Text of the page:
Give Africa’s youth voice to determine the future

Climate change has exacerbated existing global inequalities.

AFRICA’S most valuable resource is its youth, who are full of energy, creativity, and resilience. The 21st century could usher in an African Renaissance if the continent and development partners prioritise investing into youths.

One of the best ways to eradicate poverty in Africa is to place the empowerment of its youths at the heart of all development.

Africa’s youth population has been increasing at a faster pace than before, and is projected to rise to over 830 million by 2050, according to the African Development Bank.

This rise in the continent’s working-age population might enable higher productivity and greater, more inclusive economic growth if it is effectively utilised.

Africa, dubbed the “dark continent”, continues to fall short of meeting its people’s needs. This weakness is particularly glaring in its youth population.

The plethora of threats confronting African nations demand rapid solutions and the pooling of ideas in order to construct a comprehensive and final response.

Africans, as a whole, must speak out against terrorism and xenophobia.

These constitute a significant and long-term threat to Africa’s development.

Terrorist and xenophobic organisations work hard to promote fear and intimidation across regions. They utilise violence to publicise their causes, excite those who support them and scare those who do not.

Africa’s development and security is under threat. As such, it cannot afford to deny economic prospects to young people.

The majority of African youths lack stable economic opportunities.

One-third of Africa’s nearly 420 million youths, aged between 15 and 35, are unemployed or discouraged. Another third is vulnerably employed, while only one in six works for a living.

Youth unemployment is roughly double that of adults, with significant differences across countries. Underemployment, which affects slightly more than half of young people in low-income countries, is a problem.

This is in addition to unemployment.

It is odd that Africa, which is commonly referred to as the “youngest continent” due to the average age of its population — about 20 years — has the world’s oldest leaders.

Ten of Africa’s political leaders are beyond the age of 75, with the average age of an African president being 62 years old.

While 10 million to 12 million young people enter the labour force each year, only 3,1 million jobs are created, leaving a large number of young people unemployed.

Youth unemployment has widespread and severe consequences in Africa: It leads to poorer living conditions; fuels migration out of Africa; and contributes to conflict on the continent.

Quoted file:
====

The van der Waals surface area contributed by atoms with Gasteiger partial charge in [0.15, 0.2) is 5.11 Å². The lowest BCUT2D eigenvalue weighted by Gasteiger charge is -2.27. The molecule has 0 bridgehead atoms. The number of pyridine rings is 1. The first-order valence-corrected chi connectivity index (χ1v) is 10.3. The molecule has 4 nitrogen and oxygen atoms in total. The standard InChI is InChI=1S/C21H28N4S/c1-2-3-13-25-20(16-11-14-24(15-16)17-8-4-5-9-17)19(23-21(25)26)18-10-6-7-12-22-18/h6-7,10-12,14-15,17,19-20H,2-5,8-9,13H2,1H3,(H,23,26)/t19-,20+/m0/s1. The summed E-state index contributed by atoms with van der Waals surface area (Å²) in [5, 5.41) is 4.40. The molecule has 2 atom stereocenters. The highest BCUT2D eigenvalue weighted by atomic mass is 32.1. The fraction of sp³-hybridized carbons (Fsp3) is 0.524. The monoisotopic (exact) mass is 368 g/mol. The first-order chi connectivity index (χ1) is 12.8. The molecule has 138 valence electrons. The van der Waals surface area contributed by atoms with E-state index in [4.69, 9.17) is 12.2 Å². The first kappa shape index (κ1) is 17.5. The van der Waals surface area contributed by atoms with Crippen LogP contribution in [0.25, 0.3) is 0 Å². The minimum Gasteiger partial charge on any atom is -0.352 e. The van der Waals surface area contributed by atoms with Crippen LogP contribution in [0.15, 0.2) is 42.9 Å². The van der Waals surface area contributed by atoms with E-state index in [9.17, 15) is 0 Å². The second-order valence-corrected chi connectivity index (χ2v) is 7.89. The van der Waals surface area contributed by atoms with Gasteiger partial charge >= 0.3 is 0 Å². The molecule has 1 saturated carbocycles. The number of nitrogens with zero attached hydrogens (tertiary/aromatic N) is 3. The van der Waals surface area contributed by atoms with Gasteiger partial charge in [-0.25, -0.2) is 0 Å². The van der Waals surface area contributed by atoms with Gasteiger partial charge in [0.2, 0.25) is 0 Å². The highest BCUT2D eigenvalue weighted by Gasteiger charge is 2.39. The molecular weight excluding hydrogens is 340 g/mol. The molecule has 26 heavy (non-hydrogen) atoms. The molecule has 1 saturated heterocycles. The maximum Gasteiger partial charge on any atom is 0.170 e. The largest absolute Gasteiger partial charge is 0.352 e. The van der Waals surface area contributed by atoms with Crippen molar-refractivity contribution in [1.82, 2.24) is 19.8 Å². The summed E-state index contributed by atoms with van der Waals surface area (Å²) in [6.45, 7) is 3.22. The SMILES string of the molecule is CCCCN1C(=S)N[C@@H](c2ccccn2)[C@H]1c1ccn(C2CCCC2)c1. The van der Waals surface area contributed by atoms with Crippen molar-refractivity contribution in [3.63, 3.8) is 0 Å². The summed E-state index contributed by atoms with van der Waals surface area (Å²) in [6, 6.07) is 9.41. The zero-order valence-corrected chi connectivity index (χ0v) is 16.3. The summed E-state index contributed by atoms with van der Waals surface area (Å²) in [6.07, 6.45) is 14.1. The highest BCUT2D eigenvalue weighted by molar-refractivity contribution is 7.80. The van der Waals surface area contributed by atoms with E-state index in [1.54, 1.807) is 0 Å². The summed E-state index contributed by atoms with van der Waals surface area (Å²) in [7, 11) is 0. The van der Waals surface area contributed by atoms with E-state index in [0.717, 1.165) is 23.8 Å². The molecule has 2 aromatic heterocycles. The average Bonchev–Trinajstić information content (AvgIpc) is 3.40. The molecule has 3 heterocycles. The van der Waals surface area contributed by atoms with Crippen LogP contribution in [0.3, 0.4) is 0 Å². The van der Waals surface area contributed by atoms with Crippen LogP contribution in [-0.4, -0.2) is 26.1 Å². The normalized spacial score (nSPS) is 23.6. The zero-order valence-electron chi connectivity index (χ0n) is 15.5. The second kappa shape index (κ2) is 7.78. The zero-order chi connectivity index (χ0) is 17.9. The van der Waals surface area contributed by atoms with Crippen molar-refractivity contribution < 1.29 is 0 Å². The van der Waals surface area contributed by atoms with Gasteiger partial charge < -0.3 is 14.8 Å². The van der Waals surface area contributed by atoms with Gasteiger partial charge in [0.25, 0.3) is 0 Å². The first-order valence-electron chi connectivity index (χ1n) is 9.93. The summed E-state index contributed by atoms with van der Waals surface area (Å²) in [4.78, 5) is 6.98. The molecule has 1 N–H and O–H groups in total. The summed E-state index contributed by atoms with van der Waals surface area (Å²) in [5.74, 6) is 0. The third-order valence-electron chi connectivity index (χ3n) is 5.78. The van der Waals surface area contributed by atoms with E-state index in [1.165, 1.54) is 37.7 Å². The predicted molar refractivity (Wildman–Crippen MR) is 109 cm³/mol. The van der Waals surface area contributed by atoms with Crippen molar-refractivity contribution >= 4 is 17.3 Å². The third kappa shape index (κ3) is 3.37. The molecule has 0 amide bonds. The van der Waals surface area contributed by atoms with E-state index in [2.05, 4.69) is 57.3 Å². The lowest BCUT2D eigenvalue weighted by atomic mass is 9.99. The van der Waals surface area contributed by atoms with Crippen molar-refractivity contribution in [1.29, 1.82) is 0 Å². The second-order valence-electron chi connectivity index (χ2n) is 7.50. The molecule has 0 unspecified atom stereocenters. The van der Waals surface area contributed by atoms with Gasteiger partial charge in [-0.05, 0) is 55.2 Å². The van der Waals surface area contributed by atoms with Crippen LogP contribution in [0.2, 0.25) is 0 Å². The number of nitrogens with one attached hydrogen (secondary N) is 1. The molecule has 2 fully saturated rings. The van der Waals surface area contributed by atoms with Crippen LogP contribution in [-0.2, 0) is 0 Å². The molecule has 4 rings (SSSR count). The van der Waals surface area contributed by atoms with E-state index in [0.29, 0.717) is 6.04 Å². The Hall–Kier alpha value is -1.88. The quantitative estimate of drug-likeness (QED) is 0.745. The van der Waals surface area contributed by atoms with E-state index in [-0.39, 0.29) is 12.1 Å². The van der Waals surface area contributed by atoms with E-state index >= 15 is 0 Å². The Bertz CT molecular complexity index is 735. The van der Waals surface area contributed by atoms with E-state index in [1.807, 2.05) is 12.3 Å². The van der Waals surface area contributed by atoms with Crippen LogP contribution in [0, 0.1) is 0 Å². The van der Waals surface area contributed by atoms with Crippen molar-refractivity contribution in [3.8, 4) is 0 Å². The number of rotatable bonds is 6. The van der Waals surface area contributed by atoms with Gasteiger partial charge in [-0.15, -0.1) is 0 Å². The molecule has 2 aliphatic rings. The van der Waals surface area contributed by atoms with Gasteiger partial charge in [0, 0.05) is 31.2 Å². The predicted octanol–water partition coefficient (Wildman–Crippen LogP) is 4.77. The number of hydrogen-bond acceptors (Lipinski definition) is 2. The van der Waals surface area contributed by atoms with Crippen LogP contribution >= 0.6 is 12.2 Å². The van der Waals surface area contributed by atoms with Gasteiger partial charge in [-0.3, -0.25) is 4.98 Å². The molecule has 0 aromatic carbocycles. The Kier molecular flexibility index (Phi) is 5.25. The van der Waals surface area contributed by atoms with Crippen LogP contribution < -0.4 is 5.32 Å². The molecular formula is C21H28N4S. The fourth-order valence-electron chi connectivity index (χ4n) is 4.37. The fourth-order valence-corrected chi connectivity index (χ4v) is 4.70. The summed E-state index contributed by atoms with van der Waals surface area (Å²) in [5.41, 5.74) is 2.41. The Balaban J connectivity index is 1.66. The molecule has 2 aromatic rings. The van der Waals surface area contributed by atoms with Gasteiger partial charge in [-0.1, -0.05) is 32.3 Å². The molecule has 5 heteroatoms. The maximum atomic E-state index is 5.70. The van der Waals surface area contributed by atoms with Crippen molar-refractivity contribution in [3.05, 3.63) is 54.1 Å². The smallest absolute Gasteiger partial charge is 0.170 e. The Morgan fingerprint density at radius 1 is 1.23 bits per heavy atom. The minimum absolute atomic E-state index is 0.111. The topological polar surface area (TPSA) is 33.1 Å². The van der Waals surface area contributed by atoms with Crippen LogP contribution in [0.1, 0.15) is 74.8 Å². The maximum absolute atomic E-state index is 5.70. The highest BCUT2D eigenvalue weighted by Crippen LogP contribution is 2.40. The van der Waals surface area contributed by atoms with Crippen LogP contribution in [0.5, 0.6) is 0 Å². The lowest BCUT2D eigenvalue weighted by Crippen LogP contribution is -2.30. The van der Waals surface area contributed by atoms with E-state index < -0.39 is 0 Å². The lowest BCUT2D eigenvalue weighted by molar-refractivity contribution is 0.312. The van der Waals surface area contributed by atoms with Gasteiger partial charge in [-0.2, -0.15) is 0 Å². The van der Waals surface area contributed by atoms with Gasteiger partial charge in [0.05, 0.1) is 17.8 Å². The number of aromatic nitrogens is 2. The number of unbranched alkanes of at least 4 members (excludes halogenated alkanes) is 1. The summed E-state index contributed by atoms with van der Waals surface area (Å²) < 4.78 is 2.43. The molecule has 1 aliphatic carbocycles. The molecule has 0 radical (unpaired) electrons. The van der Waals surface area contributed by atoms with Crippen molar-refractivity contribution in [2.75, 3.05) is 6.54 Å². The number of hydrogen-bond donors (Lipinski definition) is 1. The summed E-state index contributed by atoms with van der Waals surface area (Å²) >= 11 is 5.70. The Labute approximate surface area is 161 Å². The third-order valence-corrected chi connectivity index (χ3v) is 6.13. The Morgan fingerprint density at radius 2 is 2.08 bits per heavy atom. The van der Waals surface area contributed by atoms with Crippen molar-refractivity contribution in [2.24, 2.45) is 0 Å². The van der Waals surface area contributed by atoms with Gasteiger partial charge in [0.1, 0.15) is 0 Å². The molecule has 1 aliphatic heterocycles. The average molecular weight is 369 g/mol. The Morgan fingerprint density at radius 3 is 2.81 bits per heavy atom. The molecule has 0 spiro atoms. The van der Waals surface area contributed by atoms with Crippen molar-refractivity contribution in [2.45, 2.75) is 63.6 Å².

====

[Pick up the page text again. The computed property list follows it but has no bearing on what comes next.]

Above all, youth unemployment represents a failure to capitalise on one of the continent's most valuable assets for growth: its young people, according to an African Development Bank (AfDB).

According to the Global Centre on Adaptation, young Africans are frequently shut out of politics because the old generation holds political power.

Africa should concentrate on how to secure development while driving economic growth through inclusion. It must consider how to diversify its economies and create jobs. It will help Africa to avoid becoming a breeding ground for insurgents and terrorism, both of which are detrimental to development.

Wisdom comes with experience.

Many African civilisations have a long and proud tradition of respecting and honouring their elders. However, the predominance of men in political decision-making well into retirement is of major concern.

In order to keep up with population growth, African member states must continue to expand their economies. They must look beyond primary commodity exports and natural resources.

They must diversify their economies by focusing on alternative growth sources, job creation and the need to add value to agriculture and other commodities.

Manufacturing, petrochemicals and other industries must be developed. A few African nations are bridging the infrastructure gap, which was hurting the continent's economic development by at least 2% yearly.

Along with the push to develop industries, Africa must invest into vital infrastructure, such as electricity and roads. To provide flexible and fast loans, financial mechanisms must be developed.

A small shift is required regarding entrepreneurship as a key factor in job development, especially among young people.

On the climate front, extreme temperatures have had an impact on migration patterns and intensified conflicts as hundreds of thousands move in search of alternative livelihoods.

According to the United Nations, an estimated 490 million children in 35 sub-Saharan countries are at risk from the effects of the climate crisis.

Children and young people, if given the correct opportunities, have the potential to ignite a social and economic revival across the continent.

African countries must enhance financial investment and economic measures to prevent and respond to the effects of climate change and nation-building challenges.

Climate change exacerbates existing global inequalities. Africa, which contributes the smallest share of global greenhouse gas emissions, is anticipated to bear the highest burden. It is only fair that the most developed countries, who are primarily responsible for the climate crisis, bear a disproportionate share of the cost of adaptation and mitigation measures.

African governments, on the other hand, must ensure that investments in a climate-resilient future do not come at the expense of young people. Empowerment does not always imply the provision of funds or resources, but rather the establishment of policies that allow young people to realise their full potential.


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